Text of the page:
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US Church Sues After Bible-Study Class is 'Zoombombed' with Child Pornography

Video chat company Zoom is being sued by a California church, after an attacker hacked users' computers and played "sick and disturbing videos".

Saint Paulus Lutheran Church, one of the oldest churches in San Francisco, alleges in its lawsuit that "Zoom allowed a 'known offender' — one who 'has been reported multiple times to the authorities' — to Zoombomb Saint Paulus's May 6, 2020 bible-study class ... The footages were sick and sickening - portraying adults engaging in sex acts with each other and performing sex acts on infants and children, in addition to physically abusing them."

Most of those 'attending' the video meeting were senior citizens who, when they attempted to end the video session and start again, were met with another attack.

"(They) had their computer screens hijacked and their control buttons disabled while being forced to watch pornographic video footages," stated the suit.

Zoom responded via a statement, condemning what happened as a "horrific event".

"We were deeply upset to hear about this incident, and our hearts go out to those impacted," said the company. "Words cannot express how strongly we condemn such behavior. On the same day we learned of this incident, we identified the offender, took action to block their access to the platform and reported them to relevant authorities."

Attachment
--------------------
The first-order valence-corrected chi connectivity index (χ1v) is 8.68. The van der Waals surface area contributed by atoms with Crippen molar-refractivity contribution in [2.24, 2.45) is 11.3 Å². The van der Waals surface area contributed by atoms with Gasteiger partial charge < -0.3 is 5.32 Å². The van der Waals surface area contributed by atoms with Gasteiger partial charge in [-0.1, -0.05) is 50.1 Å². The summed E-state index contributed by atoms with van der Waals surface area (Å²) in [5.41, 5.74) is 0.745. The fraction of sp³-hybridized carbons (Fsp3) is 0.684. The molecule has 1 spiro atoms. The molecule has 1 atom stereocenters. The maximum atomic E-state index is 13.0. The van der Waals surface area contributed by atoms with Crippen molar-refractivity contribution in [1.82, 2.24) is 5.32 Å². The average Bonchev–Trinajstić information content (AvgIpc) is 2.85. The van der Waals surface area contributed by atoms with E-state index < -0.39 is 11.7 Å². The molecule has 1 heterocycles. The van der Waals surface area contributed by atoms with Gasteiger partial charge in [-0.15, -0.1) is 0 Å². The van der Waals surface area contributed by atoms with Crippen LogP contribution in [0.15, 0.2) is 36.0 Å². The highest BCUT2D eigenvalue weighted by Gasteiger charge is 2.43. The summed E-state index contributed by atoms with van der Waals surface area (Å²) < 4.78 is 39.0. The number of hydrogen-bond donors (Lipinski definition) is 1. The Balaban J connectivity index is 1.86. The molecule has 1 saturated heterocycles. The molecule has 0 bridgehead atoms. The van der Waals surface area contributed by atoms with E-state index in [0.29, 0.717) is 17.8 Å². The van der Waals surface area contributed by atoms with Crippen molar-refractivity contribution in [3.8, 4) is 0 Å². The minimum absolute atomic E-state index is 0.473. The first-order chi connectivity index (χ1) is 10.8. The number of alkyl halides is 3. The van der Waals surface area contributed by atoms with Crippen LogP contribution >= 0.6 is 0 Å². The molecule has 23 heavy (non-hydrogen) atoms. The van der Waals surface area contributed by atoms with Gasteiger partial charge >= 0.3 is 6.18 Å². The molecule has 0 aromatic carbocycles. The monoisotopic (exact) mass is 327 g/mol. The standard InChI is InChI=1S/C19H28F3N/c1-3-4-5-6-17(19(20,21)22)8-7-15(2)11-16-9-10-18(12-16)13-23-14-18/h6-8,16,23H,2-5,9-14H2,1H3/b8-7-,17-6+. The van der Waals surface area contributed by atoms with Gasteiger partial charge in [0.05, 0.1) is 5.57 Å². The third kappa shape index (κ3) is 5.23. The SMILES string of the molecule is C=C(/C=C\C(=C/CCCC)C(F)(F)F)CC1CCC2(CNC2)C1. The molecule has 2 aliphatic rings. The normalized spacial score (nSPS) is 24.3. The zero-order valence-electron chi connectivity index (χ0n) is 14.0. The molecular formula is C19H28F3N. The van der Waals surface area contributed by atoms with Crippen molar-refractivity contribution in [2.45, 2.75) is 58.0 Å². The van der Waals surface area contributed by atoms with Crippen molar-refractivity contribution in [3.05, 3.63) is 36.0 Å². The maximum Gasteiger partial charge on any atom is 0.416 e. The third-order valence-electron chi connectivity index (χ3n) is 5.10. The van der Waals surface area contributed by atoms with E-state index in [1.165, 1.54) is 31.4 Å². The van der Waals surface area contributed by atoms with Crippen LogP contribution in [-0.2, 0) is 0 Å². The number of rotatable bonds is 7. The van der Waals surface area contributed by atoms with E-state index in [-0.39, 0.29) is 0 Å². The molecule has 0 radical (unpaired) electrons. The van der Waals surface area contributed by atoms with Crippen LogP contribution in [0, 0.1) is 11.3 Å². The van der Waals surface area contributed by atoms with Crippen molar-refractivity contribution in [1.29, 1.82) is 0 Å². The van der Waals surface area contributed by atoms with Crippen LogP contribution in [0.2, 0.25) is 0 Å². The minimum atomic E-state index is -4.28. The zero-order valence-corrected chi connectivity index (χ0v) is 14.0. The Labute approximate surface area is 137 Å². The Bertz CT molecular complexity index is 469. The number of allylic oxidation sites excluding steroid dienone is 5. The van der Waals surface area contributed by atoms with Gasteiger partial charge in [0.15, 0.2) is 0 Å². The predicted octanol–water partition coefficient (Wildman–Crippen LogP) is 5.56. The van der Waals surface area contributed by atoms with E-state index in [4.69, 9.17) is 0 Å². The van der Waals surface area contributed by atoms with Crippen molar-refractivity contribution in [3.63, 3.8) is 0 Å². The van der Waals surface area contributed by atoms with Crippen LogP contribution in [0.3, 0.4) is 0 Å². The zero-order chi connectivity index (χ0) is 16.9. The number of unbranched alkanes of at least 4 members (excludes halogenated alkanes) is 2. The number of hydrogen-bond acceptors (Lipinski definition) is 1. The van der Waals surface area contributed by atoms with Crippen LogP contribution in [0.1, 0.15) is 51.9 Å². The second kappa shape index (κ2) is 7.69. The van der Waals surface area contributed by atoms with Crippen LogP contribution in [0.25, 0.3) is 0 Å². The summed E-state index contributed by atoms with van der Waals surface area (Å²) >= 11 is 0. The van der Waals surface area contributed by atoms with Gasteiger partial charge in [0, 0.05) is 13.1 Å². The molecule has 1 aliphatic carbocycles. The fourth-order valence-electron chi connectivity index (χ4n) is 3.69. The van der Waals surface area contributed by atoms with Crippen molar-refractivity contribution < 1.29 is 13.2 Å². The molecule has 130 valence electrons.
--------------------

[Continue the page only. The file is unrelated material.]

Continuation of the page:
The worldwide lockdown brought about by the COVID-19 pandemic has seen a surge in Zoom's popularity as video conferencing software. However, this has brought it to the attention of hackers and the FBI has received multiple reports of 'Zoombombing' i.e. calls being hijacked and participants bombarded with pornographic and/or hate images and threatening language.

On April 1 this year, Zoom's CEO Eric Yuan apologized in a blog, stating: "We recognize that we have fallen short of the community's - and our own - privacy and security expectations. For that, I am deeply sorry."

At the end of April, the company released an updated Zoom 5.0. Among other things, the update allows hosts to "report users to Zoom’s Trust & Safety team, who will review any potential misuse of the platform and take appropriate action" and participants to "lock meetings after everyone has arrived to prevent any unwanted disruptions."

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